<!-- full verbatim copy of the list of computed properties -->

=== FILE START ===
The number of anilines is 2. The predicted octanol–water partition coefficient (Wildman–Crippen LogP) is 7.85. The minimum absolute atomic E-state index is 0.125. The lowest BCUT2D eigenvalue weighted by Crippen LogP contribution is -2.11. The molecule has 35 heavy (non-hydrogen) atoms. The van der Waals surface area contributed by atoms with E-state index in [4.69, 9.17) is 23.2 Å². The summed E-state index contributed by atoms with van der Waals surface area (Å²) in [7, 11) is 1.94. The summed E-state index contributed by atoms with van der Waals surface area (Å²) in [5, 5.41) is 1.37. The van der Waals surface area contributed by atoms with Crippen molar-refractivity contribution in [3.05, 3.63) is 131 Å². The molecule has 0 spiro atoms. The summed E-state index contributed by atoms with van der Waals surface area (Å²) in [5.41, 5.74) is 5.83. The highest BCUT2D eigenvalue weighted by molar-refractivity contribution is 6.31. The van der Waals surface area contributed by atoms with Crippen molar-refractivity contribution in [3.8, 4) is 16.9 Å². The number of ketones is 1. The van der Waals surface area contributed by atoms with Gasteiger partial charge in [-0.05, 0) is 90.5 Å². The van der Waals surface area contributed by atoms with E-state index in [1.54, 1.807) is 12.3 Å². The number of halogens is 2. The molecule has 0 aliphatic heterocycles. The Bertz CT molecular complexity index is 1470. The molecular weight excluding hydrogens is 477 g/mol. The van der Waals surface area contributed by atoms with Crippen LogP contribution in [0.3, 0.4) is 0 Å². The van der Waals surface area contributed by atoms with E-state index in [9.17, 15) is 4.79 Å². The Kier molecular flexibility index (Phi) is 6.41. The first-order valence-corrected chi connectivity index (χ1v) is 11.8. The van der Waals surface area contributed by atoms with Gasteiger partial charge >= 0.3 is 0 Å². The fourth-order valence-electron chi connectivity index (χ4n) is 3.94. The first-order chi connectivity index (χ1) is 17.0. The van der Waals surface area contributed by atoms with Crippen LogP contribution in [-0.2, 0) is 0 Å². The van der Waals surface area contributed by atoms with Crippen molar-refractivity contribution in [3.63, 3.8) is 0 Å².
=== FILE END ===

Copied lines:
The number of anilines is 2. The predicted octanol–water partition coefficient (Wildman–Crippen LogP) is 7.85. The minimum absolute atomic E-state index is 0.125. The lowest BCUT2D eigenvalue weighted by Crippen LogP contribution is -2.11. The molecule has 35 heavy (non-hydrogen) atoms. The van der Waals surface area contributed by atoms with E-state index in [4.69, 9.17) is 23.2 Å². The summed E-state index contributed by atoms with van der Waals surface area (Å²) in [7, 11) is 1.94. The summed E-state index contributed by atoms with van der Waals surface area (Å²) in [5, 5.41) is 1.37. The van der Waals surface area contributed by atoms with Crippen molar-refractivity contribution in [3.05, 3.63) is 131 Å². The molecule has 0 spiro atoms. The summed E-state index contributed by atoms with van der Waals surface area (Å²) in [5.41, 5.74) is 5.83. The highest BCUT2D eigenvalue weighted by molar-refractivity contribution is 6.31. The van der Waals surface area contributed by atoms with Crippen molar-refractivity contribution in [3.8, 4) is 16.9 Å². The number of ketones is 1. The van der Waals surface area contributed by atoms with Gasteiger partial charge in [-0.05, 0) is 90.5 Å². The van der Waals surface area contributed by atoms with E-state index in [1.54, 1.807) is 12.3 Å². The number of halogens is 2. The molecule has 0 aliphatic heterocycles. The Bertz CT molecular complexity index is 1470. The molecular weight excluding hydrogens is 477 g/mol. The van der Waals surface area contributed by atoms with Crippen LogP contribution in [0.3, 0.4) is 0 Å². The van der Waals surface area contributed by atoms with E-state index in [9.17, 15) is 4.79 Å². The Kier molecular flexibility index (Phi) is 6.41. The first-order valence-corrected chi connectivity index (χ1v) is 11.8. The van der Waals surface area contributed by atoms with Gasteiger partial charge >= 0.3 is 0 Å². The fourth-order valence-electron chi connectivity index (χ4n) is 3.94. The first-order chi connectivity index (χ1) is 17.0. The van der Waals surface area contributed by atoms with Crippen LogP contribution in [-0.2, 0) is 0 Å². The van der Waals surface area contributed by atoms with Crippen molar-refractivity contribution in [3.63, 3.8) is 0 Å².